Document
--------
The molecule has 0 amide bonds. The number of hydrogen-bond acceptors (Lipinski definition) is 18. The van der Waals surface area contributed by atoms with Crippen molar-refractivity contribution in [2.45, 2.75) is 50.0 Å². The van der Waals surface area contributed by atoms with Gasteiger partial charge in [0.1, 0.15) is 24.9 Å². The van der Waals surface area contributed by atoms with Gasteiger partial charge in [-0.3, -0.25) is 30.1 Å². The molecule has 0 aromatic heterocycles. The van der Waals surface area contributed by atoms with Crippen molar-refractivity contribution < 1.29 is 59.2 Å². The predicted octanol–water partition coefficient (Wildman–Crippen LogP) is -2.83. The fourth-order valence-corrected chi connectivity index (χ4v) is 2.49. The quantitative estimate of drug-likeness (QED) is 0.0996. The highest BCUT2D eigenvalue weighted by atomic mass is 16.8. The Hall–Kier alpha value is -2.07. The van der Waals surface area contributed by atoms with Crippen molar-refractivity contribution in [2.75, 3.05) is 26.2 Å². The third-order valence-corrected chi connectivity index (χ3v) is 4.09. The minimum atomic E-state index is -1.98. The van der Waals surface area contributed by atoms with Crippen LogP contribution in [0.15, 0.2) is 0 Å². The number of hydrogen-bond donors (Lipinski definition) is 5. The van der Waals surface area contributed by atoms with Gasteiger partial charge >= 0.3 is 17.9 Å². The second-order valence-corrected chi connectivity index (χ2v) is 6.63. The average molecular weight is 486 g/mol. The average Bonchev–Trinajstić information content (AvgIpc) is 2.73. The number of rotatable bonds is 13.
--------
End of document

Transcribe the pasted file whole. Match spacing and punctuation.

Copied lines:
The molecule has 0 amide bonds. The number of hydrogen-bond acceptors (Lipinski definition) is 18. The van der Waals surface area contributed by atoms with Crippen molar-refractivity contribution in [2.45, 2.75) is 50.0 Å². The van der Waals surface area contributed by atoms with Gasteiger partial charge in [0.1, 0.15) is 24.9 Å². The van der Waals surface area contributed by atoms with Gasteiger partial charge in [-0.3, -0.25) is 30.1 Å². The molecule has 0 aromatic heterocycles. The van der Waals surface area contributed by atoms with Crippen molar-refractivity contribution < 1.29 is 59.2 Å². The predicted octanol–water partition coefficient (Wildman–Crippen LogP) is -2.83. The fourth-order valence-corrected chi connectivity index (χ4v) is 2.49. The quantitative estimate of drug-likeness (QED) is 0.0996. The highest BCUT2D eigenvalue weighted by atomic mass is 16.8. The Hall–Kier alpha value is -2.07. The van der Waals surface area contributed by atoms with Crippen molar-refractivity contribution in [2.75, 3.05) is 26.2 Å². The third-order valence-corrected chi connectivity index (χ3v) is 4.09. The minimum atomic E-state index is -1.98. The van der Waals surface area contributed by atoms with Crippen LogP contribution in [0.15, 0.2) is 0 Å². The number of hydrogen-bond donors (Lipinski definition) is 5. The van der Waals surface area contributed by atoms with Gasteiger partial charge >= 0.3 is 17.9 Å². The second-order valence-corrected chi connectivity index (χ2v) is 6.63. The average molecular weight is 486 g/mol. The average Bonchev–Trinajstić information content (AvgIpc) is 2.73. The number of rotatable bonds is 13.